Journalist: heed martyr tales while they’re rare

Stories of Christians suffering for their faith need to be taken seriously before they become too common to make the headlines, a national journalist has warned.

Cases of modern-day Christian ‘martyrs’ such as nurse Caroline Petrie are popular because readers can identify with them, but other groups often try to knock them down, writes Martin Beckford, Social and Religious Affairs Correspondent at The Daily Telegraph.

However, he adds, in an article for the Church of England Newspaper, “I believe at the heart of these stories is freedom of speech and religion”.

  • Christians in trouble over their beliefs
  • He goes on to suggest that it is “no coincidence that most of these cases are occurring in the public sector, where it is easier for political leaders to spread their ideas of what is not culturally acceptable”.

    Mr Beckford cites the example of NHS guidelines threatening disciplinary action against any worker accused of “preaching” to a patient or colleague.

    He warns that “the usual suspects” are urging them to go further and “calling for a complete end to the place of religion in public life”.

    He adds: “They want to sack all the NHS chaplains, for instance. Patients would be left to suffer alone without their comforting words or presence, and hospitals could use the money saved to employ more anti-discrimination enforcers.”

    The National Secular Society (NSS) recently estimated that the NHS spends £40 million on chaplaincy services each year – about £4 for every £10,000 it spends.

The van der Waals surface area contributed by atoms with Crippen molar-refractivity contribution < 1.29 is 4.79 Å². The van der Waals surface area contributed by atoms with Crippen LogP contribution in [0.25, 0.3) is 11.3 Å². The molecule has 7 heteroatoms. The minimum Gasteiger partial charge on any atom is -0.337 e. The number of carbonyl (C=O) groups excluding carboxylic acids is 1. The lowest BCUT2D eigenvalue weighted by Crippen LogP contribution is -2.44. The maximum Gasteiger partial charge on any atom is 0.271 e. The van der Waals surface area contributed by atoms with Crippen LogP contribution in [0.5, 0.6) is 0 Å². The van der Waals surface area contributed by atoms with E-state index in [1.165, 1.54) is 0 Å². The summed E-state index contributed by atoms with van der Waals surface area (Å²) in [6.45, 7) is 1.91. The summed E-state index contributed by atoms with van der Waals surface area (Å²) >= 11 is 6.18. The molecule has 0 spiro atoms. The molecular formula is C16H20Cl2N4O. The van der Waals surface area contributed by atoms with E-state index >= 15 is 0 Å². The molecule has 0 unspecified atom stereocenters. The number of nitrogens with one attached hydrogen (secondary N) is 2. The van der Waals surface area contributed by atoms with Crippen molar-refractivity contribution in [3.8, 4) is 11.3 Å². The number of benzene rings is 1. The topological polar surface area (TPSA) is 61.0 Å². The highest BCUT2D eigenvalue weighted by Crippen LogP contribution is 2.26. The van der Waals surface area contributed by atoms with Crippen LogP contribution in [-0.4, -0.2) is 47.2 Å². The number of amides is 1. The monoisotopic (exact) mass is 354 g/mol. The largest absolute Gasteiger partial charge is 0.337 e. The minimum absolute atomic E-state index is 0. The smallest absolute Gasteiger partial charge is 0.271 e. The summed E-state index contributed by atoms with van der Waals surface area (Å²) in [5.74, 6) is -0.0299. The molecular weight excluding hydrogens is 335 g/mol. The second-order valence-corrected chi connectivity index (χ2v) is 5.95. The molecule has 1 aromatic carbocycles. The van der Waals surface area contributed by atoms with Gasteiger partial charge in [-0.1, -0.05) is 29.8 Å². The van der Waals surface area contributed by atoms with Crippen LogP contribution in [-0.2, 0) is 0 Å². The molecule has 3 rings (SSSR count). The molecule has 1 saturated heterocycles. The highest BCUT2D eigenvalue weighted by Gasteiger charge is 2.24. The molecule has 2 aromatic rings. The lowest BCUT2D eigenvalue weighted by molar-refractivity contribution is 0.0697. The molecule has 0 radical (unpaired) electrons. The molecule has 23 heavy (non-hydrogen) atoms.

NSS President Terry Sanderson said patients should be visited by their own vicar, priest, rabbi or imam to relieve the taxpayer of this cost, although the Department of Health said chaplaincy services were “highly valued by patients, relatives and staff”.

    But Mr Beckford warns that the “new orthodoxy” could also be dangerous for groups like this, as “there will be little to stop future governments or local authorities interpreting ‘equality and diversity’ in different ways to silence other groups – atheists, perhaps, or climate change sceptics”.

    Mr Beckford writes that he would rather put up with inconvenient encounters with religious people than live in a society where “their voices are silenced in the name of ‘equality'”.

    He concludes: “We should take these ‘Christian martyrs’ seriously now, because the real danger will come when their treatment becomes too common to be considered newsworthy.”

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